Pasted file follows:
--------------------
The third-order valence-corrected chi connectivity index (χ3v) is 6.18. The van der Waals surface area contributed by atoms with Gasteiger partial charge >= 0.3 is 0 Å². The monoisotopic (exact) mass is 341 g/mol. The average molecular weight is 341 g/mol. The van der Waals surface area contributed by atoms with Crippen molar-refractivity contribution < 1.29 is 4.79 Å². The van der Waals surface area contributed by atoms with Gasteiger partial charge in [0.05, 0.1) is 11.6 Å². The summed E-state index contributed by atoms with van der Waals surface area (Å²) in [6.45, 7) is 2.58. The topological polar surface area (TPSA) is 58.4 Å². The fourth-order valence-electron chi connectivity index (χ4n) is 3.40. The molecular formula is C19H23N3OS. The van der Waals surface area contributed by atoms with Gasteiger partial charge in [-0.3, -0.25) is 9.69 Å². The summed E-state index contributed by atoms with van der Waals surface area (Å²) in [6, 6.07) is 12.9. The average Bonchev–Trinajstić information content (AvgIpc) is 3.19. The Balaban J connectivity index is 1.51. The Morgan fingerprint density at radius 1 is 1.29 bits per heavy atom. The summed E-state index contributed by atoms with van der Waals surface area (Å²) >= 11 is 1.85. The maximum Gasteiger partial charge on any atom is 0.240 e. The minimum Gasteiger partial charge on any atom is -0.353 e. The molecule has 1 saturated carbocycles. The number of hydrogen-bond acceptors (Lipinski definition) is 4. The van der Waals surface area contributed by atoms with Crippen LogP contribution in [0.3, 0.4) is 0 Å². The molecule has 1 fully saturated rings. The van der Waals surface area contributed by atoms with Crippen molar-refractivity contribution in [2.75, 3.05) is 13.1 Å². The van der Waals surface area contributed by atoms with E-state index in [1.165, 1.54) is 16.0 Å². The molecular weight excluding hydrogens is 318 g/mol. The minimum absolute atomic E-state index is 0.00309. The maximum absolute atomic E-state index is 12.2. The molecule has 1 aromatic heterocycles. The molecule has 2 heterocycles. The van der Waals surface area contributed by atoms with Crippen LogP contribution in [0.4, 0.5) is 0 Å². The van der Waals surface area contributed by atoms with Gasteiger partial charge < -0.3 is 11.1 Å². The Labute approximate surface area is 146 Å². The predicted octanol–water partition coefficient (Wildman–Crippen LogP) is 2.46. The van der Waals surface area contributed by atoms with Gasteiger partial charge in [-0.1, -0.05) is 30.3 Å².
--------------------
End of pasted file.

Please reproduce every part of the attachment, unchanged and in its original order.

The third-order valence-corrected chi connectivity index (χ3v) is 6.18. The van der Waals surface area contributed by atoms with Gasteiger partial charge >= 0.3 is 0 Å². The monoisotopic (exact) mass is 341 g/mol. The average molecular weight is 341 g/mol. The van der Waals surface area contributed by atoms with Crippen molar-refractivity contribution < 1.29 is 4.79 Å². The van der Waals surface area contributed by atoms with Gasteiger partial charge in [0.05, 0.1) is 11.6 Å². The summed E-state index contributed by atoms with van der Waals surface area (Å²) in [6.45, 7) is 2.58. The topological polar surface area (TPSA) is 58.4 Å². The fourth-order valence-electron chi connectivity index (χ4n) is 3.40. The molecular formula is C19H23N3OS. The van der Waals surface area contributed by atoms with Gasteiger partial charge in [-0.3, -0.25) is 9.69 Å². The summed E-state index contributed by atoms with van der Waals surface area (Å²) in [6, 6.07) is 12.9. The average Bonchev–Trinajstić information content (AvgIpc) is 3.19. The Balaban J connectivity index is 1.51. The Morgan fingerprint density at radius 1 is 1.29 bits per heavy atom. The summed E-state index contributed by atoms with van der Waals surface area (Å²) >= 11 is 1.85. The maximum Gasteiger partial charge on any atom is 0.240 e. The minimum Gasteiger partial charge on any atom is -0.353 e. The molecule has 1 saturated carbocycles. The number of hydrogen-bond acceptors (Lipinski definition) is 4. The van der Waals surface area contributed by atoms with Crippen LogP contribution in [0.3, 0.4) is 0 Å². The molecule has 1 fully saturated rings. The van der Waals surface area contributed by atoms with Crippen molar-refractivity contribution in [2.75, 3.05) is 13.1 Å². The van der Waals surface area contributed by atoms with E-state index in [1.165, 1.54) is 16.0 Å². The molecular weight excluding hydrogens is 318 g/mol. The minimum absolute atomic E-state index is 0.00309. The maximum absolute atomic E-state index is 12.2. The molecule has 1 aromatic heterocycles. The molecule has 2 heterocycles. The van der Waals surface area contributed by atoms with Crippen LogP contribution in [0.4, 0.5) is 0 Å². The van der Waals surface area contributed by atoms with Gasteiger partial charge < -0.3 is 11.1 Å². The Labute approximate surface area is 146 Å². The predicted octanol–water partition coefficient (Wildman–Crippen LogP) is 2.46. The van der Waals surface area contributed by atoms with Gasteiger partial charge in [-0.1, -0.05) is 30.3 Å².